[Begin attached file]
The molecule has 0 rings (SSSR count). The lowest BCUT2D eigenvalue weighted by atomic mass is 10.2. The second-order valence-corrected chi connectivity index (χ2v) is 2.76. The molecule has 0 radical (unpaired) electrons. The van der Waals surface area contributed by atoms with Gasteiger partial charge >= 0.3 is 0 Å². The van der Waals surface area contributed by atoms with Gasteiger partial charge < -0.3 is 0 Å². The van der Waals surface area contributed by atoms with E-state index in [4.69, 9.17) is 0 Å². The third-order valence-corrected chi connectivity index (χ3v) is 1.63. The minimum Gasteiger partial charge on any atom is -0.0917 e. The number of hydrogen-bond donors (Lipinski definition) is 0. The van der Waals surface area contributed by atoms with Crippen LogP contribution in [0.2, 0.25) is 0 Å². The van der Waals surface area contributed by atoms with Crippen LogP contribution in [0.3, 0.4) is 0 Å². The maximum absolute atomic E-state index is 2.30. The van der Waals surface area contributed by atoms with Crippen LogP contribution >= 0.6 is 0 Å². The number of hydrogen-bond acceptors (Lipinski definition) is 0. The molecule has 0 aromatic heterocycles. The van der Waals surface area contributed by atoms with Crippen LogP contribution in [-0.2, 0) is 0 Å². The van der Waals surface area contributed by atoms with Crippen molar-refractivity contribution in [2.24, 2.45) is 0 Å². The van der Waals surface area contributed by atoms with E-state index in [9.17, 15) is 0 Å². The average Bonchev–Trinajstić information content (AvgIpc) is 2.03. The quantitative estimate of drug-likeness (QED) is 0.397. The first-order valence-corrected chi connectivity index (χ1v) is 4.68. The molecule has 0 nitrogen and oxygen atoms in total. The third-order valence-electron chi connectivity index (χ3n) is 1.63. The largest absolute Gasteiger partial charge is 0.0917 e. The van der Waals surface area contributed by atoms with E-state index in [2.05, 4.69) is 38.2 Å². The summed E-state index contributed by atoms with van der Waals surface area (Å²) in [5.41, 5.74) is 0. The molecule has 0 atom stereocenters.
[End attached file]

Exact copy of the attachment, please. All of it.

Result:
The molecule has 0 rings (SSSR count). The lowest BCUT2D eigenvalue weighted by atomic mass is 10.2. The second-order valence-corrected chi connectivity index (χ2v) is 2.76. The molecule has 0 radical (unpaired) electrons. The van der Waals surface area contributed by atoms with Gasteiger partial charge >= 0.3 is 0 Å². The van der Waals surface area contributed by atoms with Gasteiger partial charge < -0.3 is 0 Å². The van der Waals surface area contributed by atoms with E-state index in [4.69, 9.17) is 0 Å². The third-order valence-corrected chi connectivity index (χ3v) is 1.63. The minimum Gasteiger partial charge on any atom is -0.0917 e. The number of hydrogen-bond donors (Lipinski definition) is 0. The van der Waals surface area contributed by atoms with Crippen LogP contribution in [0.2, 0.25) is 0 Å². The van der Waals surface area contributed by atoms with Crippen LogP contribution in [0.3, 0.4) is 0 Å². The maximum absolute atomic E-state index is 2.30. The van der Waals surface area contributed by atoms with Crippen LogP contribution >= 0.6 is 0 Å². The number of hydrogen-bond acceptors (Lipinski definition) is 0. The molecule has 0 aromatic heterocycles. The van der Waals surface area contributed by atoms with Crippen LogP contribution in [-0.2, 0) is 0 Å². The van der Waals surface area contributed by atoms with Crippen molar-refractivity contribution in [2.24, 2.45) is 0 Å². The van der Waals surface area contributed by atoms with E-state index in [9.17, 15) is 0 Å². The average Bonchev–Trinajstić information content (AvgIpc) is 2.03. The quantitative estimate of drug-likeness (QED) is 0.397. The first-order valence-corrected chi connectivity index (χ1v) is 4.68. The molecule has 0 nitrogen and oxygen atoms in total. The third-order valence-electron chi connectivity index (χ3n) is 1.63. The largest absolute Gasteiger partial charge is 0.0917 e. The van der Waals surface area contributed by atoms with E-state index in [2.05, 4.69) is 38.2 Å². The summed E-state index contributed by atoms with van der Waals surface area (Å²) in [5.41, 5.74) is 0. The molecule has 0 atom stereocenters.